After a bitter, 11-day round of conflict with Hamas, which has imposed a terror state in Gaza and publicly declares we have no right to exist, Israel is being battered in much of the world for an ostensibly brutal response to incessant barrages of indiscriminate rocket fire. Amid this criticism, much of the Diaspora is facing a spike in antisemitic attacks.
The conflict — in which Israel proved incapable of halting the rockets, grappled with vicious internal Arab-Jewish conflict, saw an escalation of tensions in East Jerusalem and the West Bank, and feared that Hezbollah might also get involved — ended in an informal ceasefire that, so far, leaves Hamas capable of rearming, strengthening further, and launching the next mini-war at a time of its choosing.
I wrote on Sunday about the dangerous consequences of Israel no longer presenting itself as backing Palestinian statehood even in principle, with all the caveats we would need to highlight. Rather, the country is seen as gradually instituting policies that reduce the prospect of viable separation from the Palestinians. This has made it all too easy for critics to brand Israel as an obstacle to peace, and harder for some of Israel’s supporters to defend us — even in a war against such a manifestly evil force as Hamas.
But to try and get a clearer sense of the shifting attitudes to Israel, especially among Jews and non-Jews in the United States, our essential ally, I spoke Tuesday night to Abraham Foxman, who headed the Anti-Defamation League for decades and has spent his life tackling racism and antisemitism.
Foxman always describes himself as an optimist, saying that as a child survivor of the Holocaust, he can’t allow himself to be anything else. But our conversation was not a cheery one. What follows is an edited transcript.
The Times of Israel: Clearly, our latest conflict is not being universally perceived as sovereign Israel defending itself against an Islamist terror group firing endless barrages of rockets at us from territory where Israel has no claim. How do we look from there?
Abraham Foxman: We don’t look good. The world has changed since 2014, since the last time we struggled with Hamas and the attacks on Israel. The world has changed politically, but what I think is more significant for us is we’ve lost truth. We’ve lost the respect for facts. In 2014, it was so clear to everybody that regardless of what happened the day before, the month before, mistakes people had made, none of it justified bombardments of rockets at civilians — not targeting army bases, but targeting civilians, indiscriminately. And the world did come to Israel’s defense because they understood.
What I find now is that facts and truth don’t matter. It’s all bias. It’s being fueled to a large extent by social media. But it’s more than that.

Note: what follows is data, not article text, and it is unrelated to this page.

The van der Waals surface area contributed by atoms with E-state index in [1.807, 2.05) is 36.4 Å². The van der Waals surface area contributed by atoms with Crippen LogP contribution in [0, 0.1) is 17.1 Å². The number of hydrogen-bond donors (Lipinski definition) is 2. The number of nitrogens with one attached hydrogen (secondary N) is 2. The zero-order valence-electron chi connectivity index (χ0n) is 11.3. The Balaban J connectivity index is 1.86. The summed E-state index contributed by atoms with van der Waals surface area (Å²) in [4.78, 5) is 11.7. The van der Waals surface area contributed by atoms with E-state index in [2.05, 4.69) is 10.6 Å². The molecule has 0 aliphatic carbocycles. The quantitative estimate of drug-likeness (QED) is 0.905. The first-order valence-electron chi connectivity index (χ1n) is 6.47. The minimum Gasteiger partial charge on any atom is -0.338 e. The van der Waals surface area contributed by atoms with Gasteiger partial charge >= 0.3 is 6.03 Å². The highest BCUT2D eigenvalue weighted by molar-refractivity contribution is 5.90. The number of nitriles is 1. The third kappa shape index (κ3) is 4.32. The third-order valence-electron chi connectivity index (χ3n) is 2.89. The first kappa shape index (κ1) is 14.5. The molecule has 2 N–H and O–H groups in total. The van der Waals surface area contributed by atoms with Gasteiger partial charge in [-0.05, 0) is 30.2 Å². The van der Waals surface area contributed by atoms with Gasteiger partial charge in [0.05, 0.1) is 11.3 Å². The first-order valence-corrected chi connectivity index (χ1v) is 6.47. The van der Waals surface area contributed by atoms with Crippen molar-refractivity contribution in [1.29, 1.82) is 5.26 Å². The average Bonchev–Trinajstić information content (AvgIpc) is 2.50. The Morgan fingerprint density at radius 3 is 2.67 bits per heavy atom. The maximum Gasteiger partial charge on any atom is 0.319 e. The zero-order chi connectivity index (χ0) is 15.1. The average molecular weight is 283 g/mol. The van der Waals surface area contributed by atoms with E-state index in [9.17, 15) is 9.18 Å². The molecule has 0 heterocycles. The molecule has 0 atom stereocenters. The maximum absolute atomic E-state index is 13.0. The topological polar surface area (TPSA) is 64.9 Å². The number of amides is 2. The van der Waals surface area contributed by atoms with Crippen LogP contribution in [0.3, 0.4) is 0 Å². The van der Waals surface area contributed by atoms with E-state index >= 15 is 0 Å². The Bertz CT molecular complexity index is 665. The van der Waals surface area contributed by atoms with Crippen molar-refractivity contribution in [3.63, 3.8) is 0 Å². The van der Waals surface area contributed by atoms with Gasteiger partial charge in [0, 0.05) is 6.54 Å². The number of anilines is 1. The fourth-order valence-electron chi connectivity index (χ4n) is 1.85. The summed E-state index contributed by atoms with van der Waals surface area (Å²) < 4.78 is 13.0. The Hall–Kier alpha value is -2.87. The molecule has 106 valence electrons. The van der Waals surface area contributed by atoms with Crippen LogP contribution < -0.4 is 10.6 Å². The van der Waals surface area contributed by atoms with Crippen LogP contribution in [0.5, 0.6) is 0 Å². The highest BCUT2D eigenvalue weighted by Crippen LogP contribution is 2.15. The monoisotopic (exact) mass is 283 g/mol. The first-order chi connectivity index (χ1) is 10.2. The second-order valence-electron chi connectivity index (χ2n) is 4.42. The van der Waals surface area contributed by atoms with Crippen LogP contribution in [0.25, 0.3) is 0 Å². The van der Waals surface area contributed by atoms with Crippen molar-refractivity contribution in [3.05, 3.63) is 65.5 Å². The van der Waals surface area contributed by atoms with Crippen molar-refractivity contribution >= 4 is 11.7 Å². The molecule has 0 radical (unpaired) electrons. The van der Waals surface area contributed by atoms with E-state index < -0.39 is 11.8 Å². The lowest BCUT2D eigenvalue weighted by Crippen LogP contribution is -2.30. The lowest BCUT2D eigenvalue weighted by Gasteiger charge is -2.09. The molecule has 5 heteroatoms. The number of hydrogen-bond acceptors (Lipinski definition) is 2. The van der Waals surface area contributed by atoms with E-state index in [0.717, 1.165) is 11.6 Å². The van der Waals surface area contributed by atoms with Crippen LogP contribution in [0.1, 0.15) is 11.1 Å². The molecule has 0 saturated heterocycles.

There is another long-term problem. Israel is moving to the right, for understandable reasons. America, its most important, significant ally, is moving leftward. We’re in the aftermath of a rift in the relationship, in the culture between our two countries, which is very problematic. [Former US President Donald] Trump’s embrace of Israel, [Prime Minister Benjamin] Netanyahu’s bear hug of Trump, and a policy that moved in the direction of what [Israeli] Ambassador [Ron] Dermer spelled out recently, this crude embrace of evangelicals…
We can all understand: If Trump supports Israel, great. But you don’t have to put pictures of him on buildings. Absolutely don’t reject it. But the bear hug of Trump hurt us and it’s hurting now…
All of this is now cumulative.
So the situation is very, very serious, because Israel’s allies are first and foremost Diaspora Jews, and second, if not first and foremost, the United States of America.
I’ve always said that whenever there’s a crisis, Jews will come together. Well, it’s as if the Jews don’t perceive this as a crisis. What for you and me is so evidently clear, that Israel was under attack, its life was under attack, was all of a sudden not clear [to others].
Meanwhile, I see [US President Joe] Biden being attacked by Jews who claim to love and support Israel. Biden is not Trump, but he’s also not [former US president Barack] Obama. At this moment, we’re lucky to have him. And whether you agree with all the nuances, he stood by Israel and he’s standing by Israel. And yet some Jews are playing politics here.
In 2014 and again now, though, it’s as though not enough Israelis are being killed. We were and are almost being blamed that we have Iron Dome. But you say the world has changed. Is there now just no preparedness, no readiness, to tolerate civilian casualties on the other side? Because Israel is perceived as so strong, because not enough Israelis died, quote-unquote, are any and all deaths in Gaza deemed unconscionable?
[Prime minister] Golda Meir said a long time ago that if I had my choice of a good editorial in The New York Times and a dead Israeli, or a bad editorial and a living Israeli, I’ll take the bad editorial. That’s our fate. Surrounded by a million Arabs. Most of them don’t like Israel. That’s a price we’ve been ready to pay.
In 2014, we had those issues. But the opposition to Israel was not as ugly.
There is something else, and I apologize, but Israel has no vision. Israel needs a vision to share with the world. Survival is important. It’s first, second and third. But after that? Israel has lost its vision, its mission. Startup is wonderful and startup is exciting. But if all [Israel is saying is that] you’re going to attack to save your life, then what? Israel has no answer to “then what.” There has to be more. I don’t care if it’s a two-state solution, a three-state solution, confederation, whatever it is. But there’s nothing except “understand that we have to defend ourselves.”